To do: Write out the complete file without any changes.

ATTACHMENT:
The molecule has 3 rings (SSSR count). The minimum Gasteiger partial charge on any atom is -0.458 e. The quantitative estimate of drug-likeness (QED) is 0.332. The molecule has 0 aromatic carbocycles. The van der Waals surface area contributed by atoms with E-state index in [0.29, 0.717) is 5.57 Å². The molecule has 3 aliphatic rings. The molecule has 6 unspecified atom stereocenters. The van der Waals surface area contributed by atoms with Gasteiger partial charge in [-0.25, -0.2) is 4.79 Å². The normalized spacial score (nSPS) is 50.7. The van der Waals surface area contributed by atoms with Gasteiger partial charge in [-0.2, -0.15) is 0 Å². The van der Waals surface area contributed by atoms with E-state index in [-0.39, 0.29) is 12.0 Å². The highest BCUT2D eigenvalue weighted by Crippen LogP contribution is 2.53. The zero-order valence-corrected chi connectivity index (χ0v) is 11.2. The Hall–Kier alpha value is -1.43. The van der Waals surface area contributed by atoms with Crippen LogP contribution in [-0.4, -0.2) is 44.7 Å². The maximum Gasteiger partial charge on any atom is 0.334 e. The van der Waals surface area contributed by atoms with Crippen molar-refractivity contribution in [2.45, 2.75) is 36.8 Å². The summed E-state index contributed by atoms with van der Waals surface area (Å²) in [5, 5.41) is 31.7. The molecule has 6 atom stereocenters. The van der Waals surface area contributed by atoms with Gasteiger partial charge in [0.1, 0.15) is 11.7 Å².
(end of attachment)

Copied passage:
The molecule has 3 rings (SSSR count). The minimum Gasteiger partial charge on any atom is -0.458 e. The quantitative estimate of drug-likeness (QED) is 0.332. The molecule has 0 aromatic carbocycles. The van der Waals surface area contributed by atoms with E-state index in [0.29, 0.717) is 5.57 Å². The molecule has 3 aliphatic rings. The molecule has 6 unspecified atom stereocenters. The van der Waals surface area contributed by atoms with Gasteiger partial charge in [-0.25, -0.2) is 4.79 Å². The normalized spacial score (nSPS) is 50.7. The van der Waals surface area contributed by atoms with Gasteiger partial charge in [-0.2, -0.15) is 0 Å². The van der Waals surface area contributed by atoms with E-state index in [-0.39, 0.29) is 12.0 Å². The highest BCUT2D eigenvalue weighted by Crippen LogP contribution is 2.53. The zero-order valence-corrected chi connectivity index (χ0v) is 11.2. The Hall–Kier alpha value is -1.43. The van der Waals surface area contributed by atoms with Crippen LogP contribution in [-0.4, -0.2) is 44.7 Å². The maximum Gasteiger partial charge on any atom is 0.334 e. The van der Waals surface area contributed by atoms with Crippen molar-refractivity contribution in [2.45, 2.75) is 36.8 Å². The summed E-state index contributed by atoms with van der Waals surface area (Å²) in [5, 5.41) is 31.7. The molecule has 6 atom stereocenters. The van der Waals surface area contributed by atoms with Gasteiger partial charge in [0.1, 0.15) is 11.7 Å².